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First take a question as an example:

Let $f:L\to M$ be an irreducible morphism in $\mathrm{mod}-A$ and $X$ be a right $A$-module.

Show that $\mathrm{Ext}_A(X,f):\mathrm{Ext}_A(X,L)\to\mathrm{Ext}_A(X,M)$ is a monomorphism,if $\mathrm{Hom}_A(M,X)=0$.

What is the special meaning of $\mathrm{Ext}$ functor in the quiver representation?

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As Matt has said in the comment, representation of quivers, and modules over the corresponding path algebra are really the same thing. Since you said you understand what it means to take Ext in homological algebra, i.e. taking Ext of modules over an algebra. So what you want for the answer is just $Rep(kQ/I) \simeq A-mod$. Here $A\cong kQ/I$, or in general, can be taken as Morita equivalent to $kQ/I$ (which is a basic algebra, meaning simple modules are all 1 dimensional).

We prove simply $Rep(Q)\simeq kQ-mod$ here.

If you have $M\in kQ-mod$, to get a representation of $Q$, take $M_x = e_x M$ where $e_x$ is the trivial path (i.e. primitive idempotent) corresponding to $x\in Q_0$.

If you have $V=\bigoplus_{x\in Q_0} V_x\in Rep(Q)$, then take the vector space $M=V$, and define the action of path $x_1\to \cdots \to x_k$ on $V$ (this lies in the path algebra $kQ$) as composition $V \twoheadrightarrow V_{x_1}\cdots V_{x_k} \hookrightarrow V$. This then gives you a module over the algebra $kQ$.

Hope this helps. Being able to think of a module in terms of representation of quiver is exactly why quiver is so useful to study representation theory. One should never be afraid of representation of quiver. IMO, I find it much harder to study modules over arbitrary algebra.

In answer to your additional question about Example VI.3.11 in [ASS]:

The way too see how the module manifest after tilting is probably not so apparent from the text. The main thing is to note that now the elements in your new algebra $B=End_A(T)$ is given by homomorphisms. The good thing of computation with quiver is you can usually do this rather combinatorially (i.e. looking at the arrows). We look at this example in detail: $3\xleftarrow{\beta}2\xleftarrow{\alpha}1$. Projective indecomposables: $$P(1)=\begin{array}{c}1 \\2\\3\end{array}, P(2)=\begin{array}{c} 2 \\ 3\end{array}, P(3)=\begin{array}{c}3\end{array}$$

On the right hand side of the equal is the way we ‘draw’ the module according to its Loewy structure (radical+socle series), (we should in fact draw them as $S(1)$, $S(2)$, $S(3)$, by for simplicity, we will always omit $S(-)$). You can ‘in some sense’ says that for $P(1)$, the $1$ is representing $e_1$, the $2$ representing $\alpha$ and the $3$ representing $\alpha\beta$. A homomophism between modules must map from the top the domain to somewhere in the target module with the same composition factor, the Loewy structure helps us to visualise what kind of map is possible. Now the tilting module:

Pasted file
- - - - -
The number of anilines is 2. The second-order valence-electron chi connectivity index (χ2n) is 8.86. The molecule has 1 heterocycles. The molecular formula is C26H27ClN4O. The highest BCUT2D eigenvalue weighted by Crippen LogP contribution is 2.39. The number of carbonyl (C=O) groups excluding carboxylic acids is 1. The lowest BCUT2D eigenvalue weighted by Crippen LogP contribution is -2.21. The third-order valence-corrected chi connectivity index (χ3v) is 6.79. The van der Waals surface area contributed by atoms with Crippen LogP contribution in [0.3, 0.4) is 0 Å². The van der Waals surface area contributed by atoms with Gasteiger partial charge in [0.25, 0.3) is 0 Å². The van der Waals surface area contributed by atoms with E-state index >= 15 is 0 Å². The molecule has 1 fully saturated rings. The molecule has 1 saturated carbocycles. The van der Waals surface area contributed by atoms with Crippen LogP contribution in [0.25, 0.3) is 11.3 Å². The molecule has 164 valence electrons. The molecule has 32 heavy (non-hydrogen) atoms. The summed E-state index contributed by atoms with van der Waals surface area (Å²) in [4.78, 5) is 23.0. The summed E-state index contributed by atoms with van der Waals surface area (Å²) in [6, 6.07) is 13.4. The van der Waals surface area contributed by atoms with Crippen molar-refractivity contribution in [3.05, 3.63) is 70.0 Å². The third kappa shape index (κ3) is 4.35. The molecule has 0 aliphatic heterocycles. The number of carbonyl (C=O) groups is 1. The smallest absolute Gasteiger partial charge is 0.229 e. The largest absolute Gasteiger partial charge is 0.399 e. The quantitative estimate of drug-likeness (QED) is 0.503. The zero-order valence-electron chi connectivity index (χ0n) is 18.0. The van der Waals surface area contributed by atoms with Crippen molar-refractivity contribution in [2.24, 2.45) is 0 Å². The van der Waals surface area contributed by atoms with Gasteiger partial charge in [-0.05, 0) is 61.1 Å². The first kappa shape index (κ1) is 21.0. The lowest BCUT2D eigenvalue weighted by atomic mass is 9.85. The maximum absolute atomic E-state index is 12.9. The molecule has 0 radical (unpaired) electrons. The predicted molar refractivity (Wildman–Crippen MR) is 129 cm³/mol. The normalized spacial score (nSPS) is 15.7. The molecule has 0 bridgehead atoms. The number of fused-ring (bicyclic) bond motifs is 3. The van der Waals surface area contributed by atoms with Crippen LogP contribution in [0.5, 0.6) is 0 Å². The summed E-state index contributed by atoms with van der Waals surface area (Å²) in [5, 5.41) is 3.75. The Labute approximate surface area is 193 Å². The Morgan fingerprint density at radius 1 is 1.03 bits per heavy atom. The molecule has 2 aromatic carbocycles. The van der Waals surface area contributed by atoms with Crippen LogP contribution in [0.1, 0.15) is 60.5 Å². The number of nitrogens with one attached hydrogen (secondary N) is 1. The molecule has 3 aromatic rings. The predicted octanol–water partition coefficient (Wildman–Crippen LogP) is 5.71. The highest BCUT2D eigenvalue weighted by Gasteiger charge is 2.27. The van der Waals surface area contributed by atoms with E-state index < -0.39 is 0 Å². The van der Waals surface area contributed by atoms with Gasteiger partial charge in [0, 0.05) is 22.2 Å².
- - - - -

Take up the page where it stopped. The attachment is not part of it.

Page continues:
$$T(1) = 1, T(2)=\begin{array}{c}1\\ 2\\ 3\end{array}, T(3) = 3$$

Now there is no hom from $T(1)$ to $T(2)$ because, by above statement, 1 must maps to 1, so we have the following diagram:

$$ \begin{array}{ccc} 1 &\to & 1 \\ & & 2 \\& & 3\end{array}$$

which does not make sense because you don’t have anything that maps to 2 and 3 in the target. On the other hand, reversing the arrow is a valid homomorphism. Moreover, this map does not factor through $T(3)$, therefore, by denoting this map as $\lambda^o$, on the quiver of $B^{op}$, we have $1\xleftarrow{\lambda^o}2$ (where 1 represents $T(1)$ and so on).

$T(3)$ is a simple and is socle of $T(2)$, so we also have a map, which does not factor through $T(1)$, denote by $\mu^o$. After reversing the arrow (taking the opposite ring), this gets us the quiver of $B$, $1\xrightarrow{\lambda}2\xrightarrow{\mu} 3$. The following diagram suffices to say $\mu^o\lambda^o(=\lambda\mu)=0$:

$$ \begin{array}{ccccc} 1 &\leftarrow & 1 & & \\ & & 2 & &\\& & 3 & \leftarrow & 3\end{array}$$ Now the projective indecomposables of $B$ are

$$ P_B(3) = 3, P_B(2) = \begin{array}{c}2\\ 3\end{array}, P_B(1) = \begin{array}{c}1\\ 2\end{array}$$

Note the primitive idempotents are given by $f_i:T(i)\to T(i)$ (corresponding to the top of these PIMs). The four equations can now be seen:

- $Hom_A(T,3)= K-span\{f_3\}\cong S_B(3)$
- $Hom_A(T,\begin{array}{c}1\\2\\3\end{array}) = K-span\{f_2,\mu^o\} \cong P_B(2)$
- $Hom_A(T,\begin{array}{c} 1 \\ 2\end{array})$: There is only one map, given by canoncial quotienting of $T(3)$ from $T(2)$, which can be visualise as:

$$ \begin{array}{ccccc} & & 1 & \xrightarrow{f_2} & 1 \\ & & 2 & \to & 2\\ \hline 3 &\xrightarrow{\mu^o} & 3 & \to & 3 \end{array}$$

Hence this hom group is given by $K$-span$\{ f_2\}$ quotient by $K$-span$\{\mu^o\}$, this corresponds to $P_B(2)$ quotient out by its socle (=$K$-span$\{\mu\}$. Hence giving us $S_B(2)$ - $Hom_A(T,1)=K$-span$\{f_1,\lambda^o\}\cong P_B(1)$

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